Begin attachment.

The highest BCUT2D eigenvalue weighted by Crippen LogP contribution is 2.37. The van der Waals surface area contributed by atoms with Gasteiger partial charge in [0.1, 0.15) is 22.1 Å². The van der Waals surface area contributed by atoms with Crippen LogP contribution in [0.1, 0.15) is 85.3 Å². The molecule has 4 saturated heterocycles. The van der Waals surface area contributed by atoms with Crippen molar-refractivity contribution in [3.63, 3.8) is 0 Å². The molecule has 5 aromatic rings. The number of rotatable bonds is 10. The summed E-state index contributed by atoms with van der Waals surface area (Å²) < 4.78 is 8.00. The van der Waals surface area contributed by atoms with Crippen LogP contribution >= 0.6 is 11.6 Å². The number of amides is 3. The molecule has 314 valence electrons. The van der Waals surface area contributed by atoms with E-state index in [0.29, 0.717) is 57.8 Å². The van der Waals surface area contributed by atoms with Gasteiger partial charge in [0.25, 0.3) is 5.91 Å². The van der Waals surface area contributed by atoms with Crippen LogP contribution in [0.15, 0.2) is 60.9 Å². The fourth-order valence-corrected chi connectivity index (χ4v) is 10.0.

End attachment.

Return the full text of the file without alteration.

The highest BCUT2D eigenvalue weighted by Crippen LogP contribution is 2.37. The van der Waals surface area contributed by atoms with Gasteiger partial charge in [0.1, 0.15) is 22.1 Å². The van der Waals surface area contributed by atoms with Crippen LogP contribution in [0.1, 0.15) is 85.3 Å². The molecule has 4 saturated heterocycles. The van der Waals surface area contributed by atoms with Crippen molar-refractivity contribution in [3.63, 3.8) is 0 Å². The molecule has 5 aromatic rings. The number of rotatable bonds is 10. The summed E-state index contributed by atoms with van der Waals surface area (Å²) < 4.78 is 8.00. The van der Waals surface area contributed by atoms with Crippen LogP contribution >= 0.6 is 11.6 Å². The number of amides is 3. The molecule has 314 valence electrons. The van der Waals surface area contributed by atoms with E-state index in [0.29, 0.717) is 57.8 Å². The van der Waals surface area contributed by atoms with Gasteiger partial charge in [0.25, 0.3) is 5.91 Å². The van der Waals surface area contributed by atoms with Crippen LogP contribution in [0.15, 0.2) is 60.9 Å². The fourth-order valence-corrected chi connectivity index (χ4v) is 10.0.